If you think I’m overstating, just read the first two paragraphs of Henry Hazlitt’s enlightening book Economics in One Lesson and you’ll immediately perceive, by contrast, how absurd the financial pages of newspapers really are. By the way, those two paragraphs also explain why most economics writers write so poorly. The reasons are interesting.

The Takeaway: If you don’t know much about your topic, you will not produce clear writing. Don’t make matters worse by using metaphors promiscuously. Study your topic and start over.

Wednesday, October 1, 2008

The maniacal use of "having said that"

As we have discussed before (drive and issues), if you want to achieve clear writing you must break the habit of using fad words and phrases. With rare exceptions, fad words and phrases are lazy substitutes for more-specific words and phrases.

Let’s consider the phrase having said that. It is a conjunctive phrase that can replace another conjunctive phrase or a conjunction. Roughly speaking, the conjunctive phrases and conjunctions that it can replace fall into two groups. For simplicity, I’ll call them the and group and the but group.

The and group includes: and, therefore, so, accordingly, moreover, furthermore, in addition and for example. They introduce phrases or clauses or that add to or extend the statement that came before having said that.

The but group includes: but, however, on the other hand, nevertheless, in spite of that, and although. They introduce phrases or clauses that take away from, limit, soften or otherwise qualify the statement that came before having said that.

It’s OK to use having said that when the reader will immediately grasp your meaning. For example, “I respect and admire Phil as an engineer; having said that, I don’t really like him as a person.” But often, the reader will not immediately grasp your meaning.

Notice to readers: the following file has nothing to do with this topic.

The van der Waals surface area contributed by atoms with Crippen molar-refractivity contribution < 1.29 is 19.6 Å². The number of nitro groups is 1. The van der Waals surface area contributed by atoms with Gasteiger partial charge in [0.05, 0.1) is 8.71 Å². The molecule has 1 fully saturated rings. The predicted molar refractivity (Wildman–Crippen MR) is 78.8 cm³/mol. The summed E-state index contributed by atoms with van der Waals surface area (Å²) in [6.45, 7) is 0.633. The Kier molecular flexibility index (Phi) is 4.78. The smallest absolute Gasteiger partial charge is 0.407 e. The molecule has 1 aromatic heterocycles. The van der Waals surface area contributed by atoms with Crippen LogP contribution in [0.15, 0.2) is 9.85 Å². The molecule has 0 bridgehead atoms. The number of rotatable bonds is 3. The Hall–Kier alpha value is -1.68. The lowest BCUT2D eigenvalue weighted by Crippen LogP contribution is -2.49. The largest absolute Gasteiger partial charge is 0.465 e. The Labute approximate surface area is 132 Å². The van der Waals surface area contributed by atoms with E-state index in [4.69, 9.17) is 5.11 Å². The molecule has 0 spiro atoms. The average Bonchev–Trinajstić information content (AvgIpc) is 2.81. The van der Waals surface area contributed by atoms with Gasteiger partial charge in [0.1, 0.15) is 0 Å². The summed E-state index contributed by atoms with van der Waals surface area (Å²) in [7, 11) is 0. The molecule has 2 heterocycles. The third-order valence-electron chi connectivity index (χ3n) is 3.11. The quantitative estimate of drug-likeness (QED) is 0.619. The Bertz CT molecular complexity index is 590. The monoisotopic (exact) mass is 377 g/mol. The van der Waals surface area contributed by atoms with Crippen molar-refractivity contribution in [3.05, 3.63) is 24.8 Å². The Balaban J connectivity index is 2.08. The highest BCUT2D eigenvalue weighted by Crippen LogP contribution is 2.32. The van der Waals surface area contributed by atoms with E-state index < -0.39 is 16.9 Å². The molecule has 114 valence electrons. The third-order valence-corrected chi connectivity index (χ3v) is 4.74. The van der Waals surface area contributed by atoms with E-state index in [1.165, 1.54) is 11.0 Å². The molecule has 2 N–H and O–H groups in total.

Example: In a news story about gas shortages in the South, we read this:

“Jim Tudor, the president of the Georgia Association of Convenience Stores, which represents about 2,600 stores, praised the state for lifting some of the restrictions to allow for quicker delivery of fuel.

“ ‘We are working as fast as possible to try to get as many stations refilled,’ he said. ‘Having said that, we’re still in catch-up mode.’ ” (Boldface added)

The reader must pause and guess the meaning. He may guess that this is an example of the but group and that Mr. Tudor probably means: “nevertheless, the number of empty stations is still increasing.”

Example: In a post on The PHP Zone blog, we read this:

“A good framework is easy to learn, simple to use, intuitive to work with, easy to extend or to modify, rapid to build (maintain) applications with and of course stable.

“Having said that, here is my top 10 PHP MVC Frameworks:” (Boldface added)

The reader must pause and guess the meaning, He may guess that this is an example of the and group and that the writer probably means: “For example, here are my top 10 PHP MVC Frameworks:”

Unfortunately, having said that has graduated from fad to mania over the last five or six years. That means more of us are tending to use it without thinking.

The Takeaway: Think. Respect your readers; don’t make them guess. Use having said that only if the context makes the meaning immediately clear. Otherwise, write therefore if you mean therefore, write nevertheless if you mean nevertheless, and so on. Nothing to it. If you object that you just can’t resist being trendy, this is probably not the right blog for you.

Grammar Note: The phrase having said that must be followed immediately by a noun or pronoun referencing the person(s) who said whatever preceded having said that. Examples: Having said that, I ... is grammatical. Having said that, she… is grammatical. Having said that, there is a chance that the theory might be incorrect is ungrammatical.

Style Note: In informal speech or writing, having said that may seem pompous.